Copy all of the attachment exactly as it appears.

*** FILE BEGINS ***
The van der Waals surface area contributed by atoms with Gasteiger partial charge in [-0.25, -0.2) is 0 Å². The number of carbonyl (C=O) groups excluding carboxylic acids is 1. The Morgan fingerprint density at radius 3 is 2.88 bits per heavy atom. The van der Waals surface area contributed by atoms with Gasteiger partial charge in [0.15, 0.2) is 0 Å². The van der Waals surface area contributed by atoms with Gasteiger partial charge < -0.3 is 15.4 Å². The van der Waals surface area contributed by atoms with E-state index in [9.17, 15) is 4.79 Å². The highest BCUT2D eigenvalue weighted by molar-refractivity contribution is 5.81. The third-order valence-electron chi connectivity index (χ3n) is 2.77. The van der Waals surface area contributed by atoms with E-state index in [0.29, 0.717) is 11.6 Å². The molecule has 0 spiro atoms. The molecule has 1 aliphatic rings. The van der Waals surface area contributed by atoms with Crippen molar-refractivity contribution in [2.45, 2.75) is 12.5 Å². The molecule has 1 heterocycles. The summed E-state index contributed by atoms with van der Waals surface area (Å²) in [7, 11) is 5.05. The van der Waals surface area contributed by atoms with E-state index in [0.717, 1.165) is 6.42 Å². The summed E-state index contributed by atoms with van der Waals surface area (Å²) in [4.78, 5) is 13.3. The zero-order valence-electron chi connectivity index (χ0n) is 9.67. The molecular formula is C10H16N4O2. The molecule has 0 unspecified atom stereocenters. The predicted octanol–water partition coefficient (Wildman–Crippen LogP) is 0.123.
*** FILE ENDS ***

The van der Waals surface area contributed by atoms with Gasteiger partial charge in [-0.25, -0.2) is 0 Å². The number of carbonyl (C=O) groups excluding carboxylic acids is 1. The Morgan fingerprint density at radius 3 is 2.88 bits per heavy atom. The van der Waals surface area contributed by atoms with Gasteiger partial charge in [0.15, 0.2) is 0 Å². The van der Waals surface area contributed by atoms with Gasteiger partial charge < -0.3 is 15.4 Å². The van der Waals surface area contributed by atoms with E-state index in [9.17, 15) is 4.79 Å². The highest BCUT2D eigenvalue weighted by molar-refractivity contribution is 5.81. The third-order valence-electron chi connectivity index (χ3n) is 2.77. The van der Waals surface area contributed by atoms with E-state index in [0.29, 0.717) is 11.6 Å². The molecule has 0 spiro atoms. The molecule has 1 aliphatic rings. The van der Waals surface area contributed by atoms with Crippen molar-refractivity contribution in [2.45, 2.75) is 12.5 Å². The molecule has 1 heterocycles. The summed E-state index contributed by atoms with van der Waals surface area (Å²) in [7, 11) is 5.05. The van der Waals surface area contributed by atoms with E-state index in [0.717, 1.165) is 6.42 Å². The summed E-state index contributed by atoms with van der Waals surface area (Å²) in [4.78, 5) is 13.3. The zero-order valence-electron chi connectivity index (χ0n) is 9.67. The molecular formula is C10H16N4O2. The molecule has 0 unspecified atom stereocenters. The predicted octanol–water partition coefficient (Wildman–Crippen LogP) is 0.123.